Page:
Prime Minister Lyonchhen Jigmi Y. Thinley met with the Heads of State or Government from five SAARC countries – Afghanistan, Bangladesh, Maldives, Nepal and Pakistan – who arrived in the Kingdom today to attend the 16th SAARC summit which commences tomorrow.
After receiving the five leaders at Paro airport, Lyonchhen met with each leader separately in their respective houses at SAARC village where they discussed, among others, the summit, climate change, harnessing hydropower as an alternative to energy sourced from fossil fuels, bilateral relations and a host of other issues.
Lyonchhen said that the fact that the leaders came to attend the summit in person despite pressing works at home reflected the great importance attached to ensuring the success of the summit. He hoped that the informal setting created by Bhutan would bring the leaders together and closer beyond the official level so that it leads to true friendship, and builds trust and confidence in each other.
On the bilateral front, the scope of expanding and deepening Bhutan’s relations with each these countries at various levels was discussed. With the Bangladeshi Prime Minster, H.E. Sheikh Hasina, the meeting dwelt mainly on improving trading relations, including exploring avenues to create greater access to the Bangladeshi market via India. The two leaders also talked about higher education opportunities for Bhutanese students in Bangladesh, especially in medicine.
Nepalese Prime Minister, H. E. Rt. Hon. Madhav Kumar Nepal, and Lyonchhen Jigmi Y.
Thinley felt that the two countries had much in common that could be used to benefit each other and strengthen the relationship further. Both the countries, they agreed, could play a tremendous role in mitigating climate change effects by harnessing and exporting their huge hydropower potential and providing clean and green energy to the region.
While agreeing that the bilateral discussions regarding the issue on the people in the camps in Nepal must be kept going, the two leaders also decided to quickly take up the need to renew the air services agreement and the bilateral trade agreement between the two countries.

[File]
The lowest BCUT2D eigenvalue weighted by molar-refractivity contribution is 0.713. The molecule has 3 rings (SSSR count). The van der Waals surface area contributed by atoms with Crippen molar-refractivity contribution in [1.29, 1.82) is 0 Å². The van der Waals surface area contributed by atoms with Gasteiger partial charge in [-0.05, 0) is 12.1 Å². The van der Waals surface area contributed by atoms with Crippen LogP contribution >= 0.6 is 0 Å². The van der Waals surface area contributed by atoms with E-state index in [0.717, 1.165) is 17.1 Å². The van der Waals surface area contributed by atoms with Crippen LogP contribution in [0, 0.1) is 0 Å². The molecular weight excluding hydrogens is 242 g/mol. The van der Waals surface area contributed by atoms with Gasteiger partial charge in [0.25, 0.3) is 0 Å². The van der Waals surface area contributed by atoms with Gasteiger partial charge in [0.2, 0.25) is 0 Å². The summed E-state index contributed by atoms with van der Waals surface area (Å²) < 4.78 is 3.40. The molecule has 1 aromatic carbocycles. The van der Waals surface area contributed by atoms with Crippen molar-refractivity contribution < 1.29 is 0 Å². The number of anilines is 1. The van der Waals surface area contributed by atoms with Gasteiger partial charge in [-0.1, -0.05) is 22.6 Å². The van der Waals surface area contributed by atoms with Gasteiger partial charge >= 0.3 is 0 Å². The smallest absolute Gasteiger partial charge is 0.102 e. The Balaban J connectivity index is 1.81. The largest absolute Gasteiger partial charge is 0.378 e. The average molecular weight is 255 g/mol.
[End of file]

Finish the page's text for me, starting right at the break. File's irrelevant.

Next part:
The Pakistani Prime Minster H.E. Syed Yousuf Raza Gilani and Lyonchhen Jigmi Y. Thinley felt that the two countries must promote people-to-people contact, especially by further exploring the possibilities of using the birthplace of Guru Padmasambhava in Swat province, Pakistan, to draw Buddhist pilgrims from Bhutan. Pakistan could also learn from Bhutan in hydro-power development.
President Hamid Karzai of Afghanistan said there was much in common between Bhutan and Afghanistan and that he was very much looking forward to visiting the Kingdom. He said Afghanistan was witnessing symptoms of climate change in myriad ways and that it being the theme for the SAARC summit was most appropriate and timely.
The discussions between Lyonchhen and the President of Maldives, H. E. Mr. Mohamed Nasheed, hinged primarily on climate change. They said that Bhutan was as vulnerable to climate change as Maldives and the two will support initiatives intended to combat it. The President of Maldives urged Bhutan to keep up with its hydropower development policy as a means of clean and green energy that can remove the use of fossil fuels in the region. Bhutan plans to host a Climate Change summit in 2011 in Thimphu between the four countries of Bhutan, India, Nepal and Bangladesh and informed the leaders accordingly.
Apart from the SAARC leaders, Lyonchhen met with the leaders of delegation of five observer countries to the SAARC summit. These were delegations from Japan, China, Australia, South Korea and the US.